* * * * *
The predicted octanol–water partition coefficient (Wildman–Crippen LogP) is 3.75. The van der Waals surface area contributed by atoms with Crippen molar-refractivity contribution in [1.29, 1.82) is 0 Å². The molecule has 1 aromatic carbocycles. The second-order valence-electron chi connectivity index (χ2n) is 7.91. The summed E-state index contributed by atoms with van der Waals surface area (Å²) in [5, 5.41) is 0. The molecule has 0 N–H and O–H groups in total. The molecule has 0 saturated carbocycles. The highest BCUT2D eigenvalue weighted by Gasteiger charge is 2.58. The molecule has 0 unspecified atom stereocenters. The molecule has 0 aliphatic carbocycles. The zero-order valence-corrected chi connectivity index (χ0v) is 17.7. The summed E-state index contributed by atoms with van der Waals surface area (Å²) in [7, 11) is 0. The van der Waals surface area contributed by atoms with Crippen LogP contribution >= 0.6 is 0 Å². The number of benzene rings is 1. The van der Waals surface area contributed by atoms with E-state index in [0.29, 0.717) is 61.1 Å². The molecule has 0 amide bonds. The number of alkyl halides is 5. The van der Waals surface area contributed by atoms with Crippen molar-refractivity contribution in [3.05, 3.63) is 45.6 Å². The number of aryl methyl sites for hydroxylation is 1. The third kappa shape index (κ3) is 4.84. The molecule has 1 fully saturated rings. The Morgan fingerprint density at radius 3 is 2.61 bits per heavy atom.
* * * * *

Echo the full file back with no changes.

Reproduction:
The predicted octanol–water partition coefficient (Wildman–Crippen LogP) is 3.75. The van der Waals surface area contributed by atoms with Crippen molar-refractivity contribution in [1.29, 1.82) is 0 Å². The molecule has 1 aromatic carbocycles. The second-order valence-electron chi connectivity index (χ2n) is 7.91. The summed E-state index contributed by atoms with van der Waals surface area (Å²) in [5, 5.41) is 0. The molecule has 0 N–H and O–H groups in total. The molecule has 0 saturated carbocycles. The highest BCUT2D eigenvalue weighted by Gasteiger charge is 2.58. The molecule has 0 unspecified atom stereocenters. The molecule has 0 aliphatic carbocycles. The zero-order valence-corrected chi connectivity index (χ0v) is 17.7. The summed E-state index contributed by atoms with van der Waals surface area (Å²) in [7, 11) is 0. The van der Waals surface area contributed by atoms with Crippen LogP contribution >= 0.6 is 0 Å². The number of benzene rings is 1. The van der Waals surface area contributed by atoms with E-state index in [0.29, 0.717) is 61.1 Å². The molecule has 0 amide bonds. The number of alkyl halides is 5. The van der Waals surface area contributed by atoms with Crippen molar-refractivity contribution in [3.05, 3.63) is 45.6 Å². The number of aryl methyl sites for hydroxylation is 1. The third kappa shape index (κ3) is 4.84. The molecule has 1 fully saturated rings. The Morgan fingerprint density at radius 3 is 2.61 bits per heavy atom.